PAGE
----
It’s always fun gazing into the technological crystal ball, not least when it comes to innovations in Advanced Driver Assistance Systems (ADAS). We’ve seen rapid leaps over the past ten years, so what are the coming years likely to bring? For the fleet operator, there’s a myriad of exciting new technology already keeping lives safer, according to a recent article in Fleet Equipment magazine.
ADAS has established itself as part and parcel of the safety armoury of many fleets, especially Stateside, with collision mitigation, lane departure warning and blind spot detection among the most prevalent tools adopted to ensure the safety of drivers and other road users.
We are likely to see a more rapid uptake of upcoming safety features, now that the value of ADAS has been recognised – in terms of both driver welfare and lower insurance premiums – and that its adoption is seen as less discretionary than some years ago.
Driver welfare goes beyond saving lives. Active Lane Assist is cited as one technology that is particularly favoured by truck drivers, not just for its obvious safety benefits, but as a contributor to driver comfort.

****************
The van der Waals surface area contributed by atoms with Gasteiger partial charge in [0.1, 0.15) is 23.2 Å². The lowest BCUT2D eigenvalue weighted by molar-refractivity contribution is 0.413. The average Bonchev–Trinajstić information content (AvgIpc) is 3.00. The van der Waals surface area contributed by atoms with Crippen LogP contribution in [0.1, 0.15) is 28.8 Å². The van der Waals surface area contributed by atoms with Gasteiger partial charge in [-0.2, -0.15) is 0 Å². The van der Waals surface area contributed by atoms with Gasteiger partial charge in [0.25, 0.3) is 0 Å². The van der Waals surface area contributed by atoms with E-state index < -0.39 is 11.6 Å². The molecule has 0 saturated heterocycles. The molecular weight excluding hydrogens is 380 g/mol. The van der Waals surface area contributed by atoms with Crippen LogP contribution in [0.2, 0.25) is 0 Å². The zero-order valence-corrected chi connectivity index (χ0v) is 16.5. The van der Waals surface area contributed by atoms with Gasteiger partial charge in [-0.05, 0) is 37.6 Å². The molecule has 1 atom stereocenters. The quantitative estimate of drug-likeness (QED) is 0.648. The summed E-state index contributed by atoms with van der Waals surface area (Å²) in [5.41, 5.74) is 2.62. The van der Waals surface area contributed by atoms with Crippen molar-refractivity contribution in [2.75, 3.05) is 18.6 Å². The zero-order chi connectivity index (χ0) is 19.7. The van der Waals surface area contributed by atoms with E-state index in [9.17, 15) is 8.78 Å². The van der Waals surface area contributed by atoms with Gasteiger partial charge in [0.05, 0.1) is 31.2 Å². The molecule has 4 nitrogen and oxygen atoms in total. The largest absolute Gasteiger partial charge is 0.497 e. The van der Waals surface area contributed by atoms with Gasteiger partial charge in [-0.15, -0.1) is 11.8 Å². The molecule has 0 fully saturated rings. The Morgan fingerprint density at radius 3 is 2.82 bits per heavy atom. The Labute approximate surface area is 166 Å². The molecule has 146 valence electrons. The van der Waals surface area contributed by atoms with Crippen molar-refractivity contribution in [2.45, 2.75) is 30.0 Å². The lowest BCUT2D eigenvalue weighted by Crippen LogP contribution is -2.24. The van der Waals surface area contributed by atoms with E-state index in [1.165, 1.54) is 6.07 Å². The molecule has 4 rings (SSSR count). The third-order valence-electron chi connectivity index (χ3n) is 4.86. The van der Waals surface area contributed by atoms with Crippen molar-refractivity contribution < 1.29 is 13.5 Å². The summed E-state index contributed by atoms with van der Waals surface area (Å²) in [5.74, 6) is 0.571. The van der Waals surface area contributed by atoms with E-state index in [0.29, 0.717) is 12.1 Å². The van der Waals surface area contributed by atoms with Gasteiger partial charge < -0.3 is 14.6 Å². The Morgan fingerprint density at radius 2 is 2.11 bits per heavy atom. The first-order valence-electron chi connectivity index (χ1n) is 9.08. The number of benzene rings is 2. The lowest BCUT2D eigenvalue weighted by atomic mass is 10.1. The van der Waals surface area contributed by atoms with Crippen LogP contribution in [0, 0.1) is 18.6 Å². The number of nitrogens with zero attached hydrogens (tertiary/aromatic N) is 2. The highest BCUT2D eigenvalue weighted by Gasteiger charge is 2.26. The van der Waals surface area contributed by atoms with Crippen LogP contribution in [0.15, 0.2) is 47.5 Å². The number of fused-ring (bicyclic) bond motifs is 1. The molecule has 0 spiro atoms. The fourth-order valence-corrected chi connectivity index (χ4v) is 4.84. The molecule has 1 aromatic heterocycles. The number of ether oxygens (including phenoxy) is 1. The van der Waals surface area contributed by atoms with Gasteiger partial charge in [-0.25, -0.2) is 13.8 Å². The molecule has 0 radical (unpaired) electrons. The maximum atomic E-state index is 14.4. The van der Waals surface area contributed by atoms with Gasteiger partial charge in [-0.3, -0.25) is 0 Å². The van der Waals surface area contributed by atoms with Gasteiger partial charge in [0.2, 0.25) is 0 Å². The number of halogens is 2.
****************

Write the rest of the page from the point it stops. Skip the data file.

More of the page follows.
Three of the latest technologies are highlighted in the article.
Active Speed Intervention
ASI alerts the driver if he/she exceeds the speed limit. Depending how much over the speed limit the driver goes, the system will de-throttle the engine for a few seconds and either set Adaptive Cruise Control to the speed limit or cancel it.
Lane Keep Assist with Auto Stop
If the driver’s hands are off the steering wheel for over one minute – signalling driver fatigue or illness – this system actively brings the vehicle to a stop. It keeps the truck in the centre of its lane while it slows to a halt, the doors unlock and the interior lights flash, indicating to fellow motorists that help is needed.
Brake Hold Mode
This simple but handy function alleviates the requirement to keep pressing the brake pedal during periods of standstill – when tiredness or lapse of concentration can lead to the brake being inadvertently deactivated due to the driver’s foot slipping from the pedal. The brake remains activated until the accelerator is pressed.
According to the article, the ADAS systems of the future will help detect vehicles from far off which will make collision mitigation features even better. In particular, expect technologies that will enhance visibility and cut down on driver distractions, while improving both braking and handling.
Sensors with greater range will combine with vastly increased processing power to edge us ever closer to the final destination of autonomous commercial vehicles. These are already making their entrance for relatively straightforward tasks, such as “hauling from a mine pit on a remote road or maintaining a lane on a limited access highway.”